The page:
BH: Yeah, I think so. First of all, I think the leadership with Gallon and Drew Dileo, they've done a really nice job being leaders at that position. They're not big guys, but they have a real spirit for the game and really do a nice job of working and leading. We have Amara Darboh, who played a little last year, and Jehu Chesson, who we redshirted a year ago. And I think Jeremy Jackson has had a very good winter; we're very excited about some of the progress he's made. Joe Reynolds is a guy who walked on here, and he's done a very nice job. And Bo Dever, his dad played here and he walked on. I think that during the course of the spring, we'll be in pretty good shape there. I think as we keep going, we'll keep improving at that position.
Linebacker was a strength for you last year and looks to be so again. Do you see some good competition there this spring, particularly at the weakside spot?
BH: Yeah, I think with Desmond Morgan and James Ross, there's going to be great competition. Joe Bolden and Royce Jenkins-Stone and Mike Jones are all guys who are very competitive, and I think the three young guys coming in are going to be guys who will give us a lot of good competition and a lot of good depth. Kaleb Ringer is coming back from injury, so we'll see what he can give us. At the sam linebacker, Jake [Ryan] is coming back, and we really like what Cam Gordon has done during the winter. So I think we feel a little stronger at that position.
How do you replace what Jordan Kovacs gave you in the secondary?
BH: I don't know if you ever replace that kind of leadership, but I really think Thomas Gordon, he's played a lot of football here, and it's time for him to demonstrate the leadership. And he's doing that. Because of the number of snaps and everything he's done, he's really fallen into his own a little bit. Courtney Avery has played a lot of football, and whether he's a corner a nickel or wherever, he's got to give us great leadership and great reps. Blake Countess is getting healthier; he'll do some things during the spring. Josh Furman, I think, has come on.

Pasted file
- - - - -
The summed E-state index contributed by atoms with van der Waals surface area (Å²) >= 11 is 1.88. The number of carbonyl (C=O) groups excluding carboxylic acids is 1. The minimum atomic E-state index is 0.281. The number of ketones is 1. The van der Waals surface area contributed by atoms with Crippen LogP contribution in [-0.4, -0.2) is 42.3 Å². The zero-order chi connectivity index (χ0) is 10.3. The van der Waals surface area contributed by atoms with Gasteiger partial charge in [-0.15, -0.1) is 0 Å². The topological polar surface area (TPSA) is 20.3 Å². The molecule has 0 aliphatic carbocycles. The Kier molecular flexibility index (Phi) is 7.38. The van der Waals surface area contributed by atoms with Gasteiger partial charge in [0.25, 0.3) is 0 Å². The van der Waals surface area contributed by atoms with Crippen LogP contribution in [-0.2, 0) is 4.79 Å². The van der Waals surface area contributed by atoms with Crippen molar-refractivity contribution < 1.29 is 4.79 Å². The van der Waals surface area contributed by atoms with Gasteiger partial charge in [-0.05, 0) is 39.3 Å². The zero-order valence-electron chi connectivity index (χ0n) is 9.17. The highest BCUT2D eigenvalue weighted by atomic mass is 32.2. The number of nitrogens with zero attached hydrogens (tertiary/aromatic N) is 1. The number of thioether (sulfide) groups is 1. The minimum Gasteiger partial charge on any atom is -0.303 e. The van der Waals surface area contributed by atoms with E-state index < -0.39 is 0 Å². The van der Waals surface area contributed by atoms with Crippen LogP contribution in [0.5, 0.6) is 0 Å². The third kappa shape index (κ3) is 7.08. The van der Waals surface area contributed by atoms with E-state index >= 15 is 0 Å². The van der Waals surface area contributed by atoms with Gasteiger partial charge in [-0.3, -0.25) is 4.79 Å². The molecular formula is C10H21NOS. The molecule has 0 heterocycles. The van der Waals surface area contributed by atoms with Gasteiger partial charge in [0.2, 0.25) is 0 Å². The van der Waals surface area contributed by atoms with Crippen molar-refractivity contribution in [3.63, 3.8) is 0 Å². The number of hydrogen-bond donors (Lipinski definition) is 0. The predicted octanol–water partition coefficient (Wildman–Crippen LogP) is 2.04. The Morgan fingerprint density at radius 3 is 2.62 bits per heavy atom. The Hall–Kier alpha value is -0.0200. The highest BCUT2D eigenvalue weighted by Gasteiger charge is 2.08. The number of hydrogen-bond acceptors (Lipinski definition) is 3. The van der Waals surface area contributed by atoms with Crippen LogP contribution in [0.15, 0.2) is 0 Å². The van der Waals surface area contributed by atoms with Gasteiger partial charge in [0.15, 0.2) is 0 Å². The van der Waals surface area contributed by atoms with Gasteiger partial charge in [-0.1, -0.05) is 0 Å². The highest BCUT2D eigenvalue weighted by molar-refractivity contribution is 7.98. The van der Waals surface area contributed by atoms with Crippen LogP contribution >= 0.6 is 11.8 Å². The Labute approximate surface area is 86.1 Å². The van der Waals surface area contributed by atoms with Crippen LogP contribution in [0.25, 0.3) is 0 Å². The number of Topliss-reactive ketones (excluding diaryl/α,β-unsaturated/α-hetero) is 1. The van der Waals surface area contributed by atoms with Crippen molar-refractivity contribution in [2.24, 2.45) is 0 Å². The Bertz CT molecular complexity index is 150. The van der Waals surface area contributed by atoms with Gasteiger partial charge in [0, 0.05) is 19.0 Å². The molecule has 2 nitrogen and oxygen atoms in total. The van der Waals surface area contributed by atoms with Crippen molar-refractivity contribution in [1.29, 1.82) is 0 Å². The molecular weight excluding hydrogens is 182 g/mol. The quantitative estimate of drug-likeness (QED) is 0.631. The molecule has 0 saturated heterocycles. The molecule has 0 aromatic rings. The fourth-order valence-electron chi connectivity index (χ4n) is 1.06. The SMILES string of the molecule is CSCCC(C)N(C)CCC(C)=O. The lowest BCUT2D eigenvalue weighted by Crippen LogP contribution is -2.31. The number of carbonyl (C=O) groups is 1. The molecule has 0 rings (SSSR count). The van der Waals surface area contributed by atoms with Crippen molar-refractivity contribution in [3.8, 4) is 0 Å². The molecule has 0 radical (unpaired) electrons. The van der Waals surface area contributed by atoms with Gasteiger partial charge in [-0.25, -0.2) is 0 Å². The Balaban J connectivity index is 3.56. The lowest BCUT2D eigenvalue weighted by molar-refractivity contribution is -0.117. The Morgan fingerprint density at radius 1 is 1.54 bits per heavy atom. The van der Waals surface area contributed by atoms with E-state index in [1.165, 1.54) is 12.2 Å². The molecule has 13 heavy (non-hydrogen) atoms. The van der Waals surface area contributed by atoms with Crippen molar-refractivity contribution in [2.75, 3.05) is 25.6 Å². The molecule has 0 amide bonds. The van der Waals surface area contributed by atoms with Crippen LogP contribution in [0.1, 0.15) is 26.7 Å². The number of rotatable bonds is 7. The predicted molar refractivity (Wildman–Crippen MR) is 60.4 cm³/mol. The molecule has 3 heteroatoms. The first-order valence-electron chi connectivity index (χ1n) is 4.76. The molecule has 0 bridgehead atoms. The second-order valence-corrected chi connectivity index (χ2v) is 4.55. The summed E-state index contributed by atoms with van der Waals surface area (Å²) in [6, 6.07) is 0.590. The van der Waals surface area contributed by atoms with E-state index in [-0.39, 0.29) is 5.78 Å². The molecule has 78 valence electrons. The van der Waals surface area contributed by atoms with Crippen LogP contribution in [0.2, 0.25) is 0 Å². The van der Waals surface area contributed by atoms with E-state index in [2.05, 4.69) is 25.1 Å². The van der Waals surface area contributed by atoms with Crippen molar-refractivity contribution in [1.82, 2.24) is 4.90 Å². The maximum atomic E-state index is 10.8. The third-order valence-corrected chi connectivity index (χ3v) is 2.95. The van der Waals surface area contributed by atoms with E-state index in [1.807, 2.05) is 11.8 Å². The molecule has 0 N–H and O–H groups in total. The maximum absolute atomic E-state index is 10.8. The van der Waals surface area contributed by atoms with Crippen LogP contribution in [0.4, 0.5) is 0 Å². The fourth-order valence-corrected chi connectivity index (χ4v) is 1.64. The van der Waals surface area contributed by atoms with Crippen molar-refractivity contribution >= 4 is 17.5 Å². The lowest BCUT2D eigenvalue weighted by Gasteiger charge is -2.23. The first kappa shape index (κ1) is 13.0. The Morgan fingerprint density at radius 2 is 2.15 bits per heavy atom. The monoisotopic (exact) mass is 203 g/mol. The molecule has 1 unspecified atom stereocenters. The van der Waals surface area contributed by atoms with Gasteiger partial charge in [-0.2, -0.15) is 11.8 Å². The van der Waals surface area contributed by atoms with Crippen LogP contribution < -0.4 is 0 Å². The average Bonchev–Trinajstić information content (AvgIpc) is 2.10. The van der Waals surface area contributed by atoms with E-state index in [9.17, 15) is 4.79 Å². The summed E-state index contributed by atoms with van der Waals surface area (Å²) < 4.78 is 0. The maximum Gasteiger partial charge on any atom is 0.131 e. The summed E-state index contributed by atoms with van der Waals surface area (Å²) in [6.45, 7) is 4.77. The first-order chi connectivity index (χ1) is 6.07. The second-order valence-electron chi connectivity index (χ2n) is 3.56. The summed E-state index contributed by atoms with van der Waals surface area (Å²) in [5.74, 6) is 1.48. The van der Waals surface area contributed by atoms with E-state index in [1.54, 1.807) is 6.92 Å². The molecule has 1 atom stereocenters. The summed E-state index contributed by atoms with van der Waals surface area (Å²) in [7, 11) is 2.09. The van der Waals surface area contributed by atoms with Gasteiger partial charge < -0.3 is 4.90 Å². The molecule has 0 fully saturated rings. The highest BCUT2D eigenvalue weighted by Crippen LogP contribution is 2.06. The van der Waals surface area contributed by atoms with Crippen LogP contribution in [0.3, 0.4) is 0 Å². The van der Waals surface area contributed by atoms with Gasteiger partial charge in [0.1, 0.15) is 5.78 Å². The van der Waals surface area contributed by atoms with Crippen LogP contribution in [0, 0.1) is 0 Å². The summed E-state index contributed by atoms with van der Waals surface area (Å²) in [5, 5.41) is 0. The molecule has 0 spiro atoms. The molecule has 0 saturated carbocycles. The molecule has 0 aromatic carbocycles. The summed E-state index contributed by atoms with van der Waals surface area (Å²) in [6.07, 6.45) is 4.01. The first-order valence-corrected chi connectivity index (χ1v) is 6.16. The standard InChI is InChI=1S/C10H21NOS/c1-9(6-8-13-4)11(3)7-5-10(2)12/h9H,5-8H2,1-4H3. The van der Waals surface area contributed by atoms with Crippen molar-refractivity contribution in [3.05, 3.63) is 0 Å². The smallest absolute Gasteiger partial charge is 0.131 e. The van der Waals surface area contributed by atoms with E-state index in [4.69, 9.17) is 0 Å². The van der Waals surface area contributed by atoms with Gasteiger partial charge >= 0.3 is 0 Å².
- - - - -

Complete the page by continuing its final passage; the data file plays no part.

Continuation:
We've got to see where Terry Richardson is and where Marvin Robinson is. Both those guys have played a number of snaps. We've got Raymon Taylor back, who I think started every game for us last year, we're excited about his development. Dymonte Thomas is a guy who's going to compete, and he'll pressure some guys. Jarrod Wilson is another guy who played some last year for us. Ross Douglas is here early. Jeremy Clark is a 6-foot-4, 210-pound safety we redshirted a year ago, and it's going to be a big spring for him to make some moves.
So I think we may have more personnel back there. And even more in the fall when Channing Stribling gets in, and Reon Dawson gets in and Jourdan Lewis. I think it's going to add something to our secondary.
Finally, what has your message been to the team this offseason after last year's 8-5 season?
BH: Well, our message has been, we haven't met the expectations at Michigan. That's something that as a football community… that we really feel that we have to do a much better job in all areas, from the coaching aspect of it, from learning and playing with the competitiveness we want to have, from every player at every position playing with the intensity we want to play with. It's about having a mindset and a mentality of how we want to play the game. We make no excuses, but at the same time, we know we have a lot we can do to play better football.
ANN ARBOR, Mich. -- Throughout last season, he showed flashes of potential and production whenever he was given the opportunity. It could have been spelling one of Michigan’s linebackers in a game or a full-on start when Desmond Morgan missed games due to injury.
Now, James Ross III has a chance to spend the offseason proving his role should be expanded in his second season with Michigan. More than any other linebacker in the two-position shuffle opened due to the graduation of middle linebacker Kenny Demens, Ross has the potential to be the biggest difference maker as to where everyone else plays in the fall.
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1) Of the true freshmen who played in 2012, who should the Wolverines have kept redshirted?
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The one spot where Michigan will be breaking in a new linebacker next season is in the middle, where Kenny Demens graduates after two-plus seasons as a starter. By the time his career ended, Demens ended up being a fairly reliable backer for the Wolverines and someone who could be depended on in pass coverage.
His loss will be underrated because of the talent behind him at the position, but whomever fills that slot will have some adjustment early on. There are a lot of candidates for that, though.